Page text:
Iran - the Nuclear Dilemma  

AtomicKisss 59M
80 posts
6/8/2006 9:03 pm

Last Read:
12/3/2006 7:37 am

Iran - the Nuclear Dilemma


In my last blog, "Crash Course in Nuclear Physics," you learned the basics of a nuclear reaction. You also learned that there are about 108 nuclear reactor sites in the US alone and that the nuclear reactors are used to provide electricity to just about every major city. So if that's the case, what's the big deal with Iran building a reactor? If we (the US, France, UK, Japan, Taiwan, S. Korea, Sweden, and China, just to name a few) do it, why can't they?

The problem is, there are different types of uranium; natural uranium - the type that is mined from the earth, and enriched uranium. The number of sub-atomic particles inside the atom (on average) dictates what type of uranium it is. The typical composition of natural uranium is: U-235 (0.72% ), and U-238 (99.27% ). U-235 has 235 subatomic particles within its atom. Likewise, U-238 has 238 subatomic particles inside its atom. In order to use the uranium in a nuclear reactor, the uranium must be "enriched" so that the percentage of U-235 is approximately 5%.

If the percentage of U-235 is kept low (below 10% ), no matter what is done during the nuclear reaction, no matter what is done to the uranium, the uranium cannot become a nuclear device/weapon. That's because the enrichment (percentage of U-235) is so low, that a very fast nuclear chain reaction cannot occur. However, if the enrichment of U-235 exceeds 85%, then the uranium is readily suitable for use as a nuclear weapon.

The debate arises over the type of uranium Iran wants to use in their nuclear reactors. Iran wants to develop nuclear reactors that utilize weapons grade uranium (enrichment above 85% ) - highly enriched uranium that has the capability to be turned into a nuclear bomb. Most of the world is opposed to this type of reactor design because of the inherent danger of nuclear proliferation. Iran insists that they are responsible, that other nations are using this design (most notably France), and that their design is much more efficient than the low enrichment designs. Iranian physicists are also quick to point out that their design creates more fuel than the reactor consumes (yes this is true -but I won't explain it here). Thus, they would be protected against a uranium embargo.

The debate over Iran's nuclear program gets even more complicated because the process of enriching uranium requires technology that Iran does not possess. In other words, other nations, namely Russia, have provided this potentially lethal technology to Iran. And, because these technology lending nations have conceivably received compensation in the way of oil contracts, they have been resistant to the UN efforts to pressure Iran into abandoning their ambitious nuclear program.

The final piece to the puzzle goes back to 1979 after the Iranian hostage crisis with the US. America, in retaliation to the hostage situation, placed an embargo on certain items, most notably spare parts for the Iranian commercial airline fleet. The embargo, along with poor maintenance, has caused the crash of several commercial airliners. Because of this, Iran has become defiant towards the US. More importantly though, Iran is unlikely to accept any American technological assistance building safer nuclear reactors (most reactors utilize US design and technology). The Iranians are afraid that if they commit to anything American, they will become susceptible to another embargo or trade sanctions.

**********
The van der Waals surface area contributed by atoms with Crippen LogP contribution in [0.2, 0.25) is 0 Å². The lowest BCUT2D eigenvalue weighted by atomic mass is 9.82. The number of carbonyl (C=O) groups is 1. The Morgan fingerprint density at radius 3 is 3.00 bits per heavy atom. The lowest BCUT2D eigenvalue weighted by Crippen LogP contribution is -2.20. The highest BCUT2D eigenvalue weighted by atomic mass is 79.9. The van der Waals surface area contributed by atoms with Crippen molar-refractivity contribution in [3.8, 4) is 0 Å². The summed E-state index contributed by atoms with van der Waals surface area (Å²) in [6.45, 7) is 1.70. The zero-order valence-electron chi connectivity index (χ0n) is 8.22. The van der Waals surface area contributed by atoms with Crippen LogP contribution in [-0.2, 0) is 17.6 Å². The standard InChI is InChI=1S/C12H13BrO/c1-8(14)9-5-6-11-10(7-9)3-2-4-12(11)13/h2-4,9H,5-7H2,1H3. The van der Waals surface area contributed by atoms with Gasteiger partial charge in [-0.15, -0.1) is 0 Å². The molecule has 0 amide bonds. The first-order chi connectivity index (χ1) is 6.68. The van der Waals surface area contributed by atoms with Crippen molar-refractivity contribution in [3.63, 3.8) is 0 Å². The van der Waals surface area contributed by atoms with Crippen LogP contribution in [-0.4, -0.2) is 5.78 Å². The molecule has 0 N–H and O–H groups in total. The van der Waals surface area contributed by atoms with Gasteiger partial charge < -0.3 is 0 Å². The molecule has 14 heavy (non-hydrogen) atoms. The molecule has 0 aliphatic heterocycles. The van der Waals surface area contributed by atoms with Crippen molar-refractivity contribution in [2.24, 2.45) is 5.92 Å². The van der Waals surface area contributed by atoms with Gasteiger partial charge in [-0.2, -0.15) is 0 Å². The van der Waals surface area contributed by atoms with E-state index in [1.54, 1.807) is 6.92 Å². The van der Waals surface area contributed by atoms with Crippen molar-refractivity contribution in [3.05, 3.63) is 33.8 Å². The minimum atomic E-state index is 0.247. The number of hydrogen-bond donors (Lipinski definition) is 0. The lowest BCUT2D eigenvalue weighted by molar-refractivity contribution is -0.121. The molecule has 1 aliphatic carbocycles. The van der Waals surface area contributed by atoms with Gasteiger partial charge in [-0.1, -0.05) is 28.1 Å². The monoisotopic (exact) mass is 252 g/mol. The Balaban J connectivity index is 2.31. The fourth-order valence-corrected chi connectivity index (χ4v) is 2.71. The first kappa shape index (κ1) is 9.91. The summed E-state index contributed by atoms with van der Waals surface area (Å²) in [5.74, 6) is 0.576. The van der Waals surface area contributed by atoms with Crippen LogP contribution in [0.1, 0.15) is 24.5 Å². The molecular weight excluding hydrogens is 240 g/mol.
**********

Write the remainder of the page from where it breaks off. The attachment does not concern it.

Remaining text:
In summary, it is clear that Iran should adopt a safer nuclear reactor design - one that does not rely upon weapons grade uranium. However, in order to achieve their cooperation, the US and the world community will need to provide definitive assurances that Iran will not be exposed to trade, economic, or even political sanctions that would undermine their power production program.

© 2006 Charles G. Patrick All rights reserved.

rm_Icewomin 48F
610 posts
7/6/2006 10:10 am

no lady bambi and mr. bambi! don't leave blogland! you are a source of inspiration to me! and that picture of your coochie, lady bambi...it raises my spirits every time i see it.


rm_verriberri 80F
1849 posts
6/30/2006 11:03 am

Atomickiss... another interesting blog entry, I'm a bit pressed for time this afternoon, but I'll come back and comment further - it just occured to me, seeing the progression of your thoughts that you might enjoy a group that I'm part of, "US and International Politics"... it's a small group, but we are always looking for interesting thinkers. I'm not around much at the moment, but Rog the mod is a complex individual, and you might enjoy conversing, debating or disagreeing with him - love to have you on board. I'll be back. -v


onlyfive 70M

6/26/2006 6:37 pm

Gee, seems to me that an oil rich nation would not need nuclear power. Sorry, I don't trust them. Or the North Koreans (we should shoot their missile down IF they launch), Indians, and Pakistanis. Appeasement has been shown historically to be foolhardy. The stakes are too high to make the same mistake again.


imLadyBambi 59M/51F

6/14/2006 2:27 pm

Atomic

Ya know, after reading this I think I need private tutoring lessons.

Are you game?

Lady B.


imLadyBambi 59M/51F

6/8/2006 11:11 pm

Atomic,

Gee, you write long blogs (actually they are essays). But I sure am glad I took the time to read what you wrote - it explains a lot of thing and puts things in perspective.

One question - why are you on this site?

Lady Bambi


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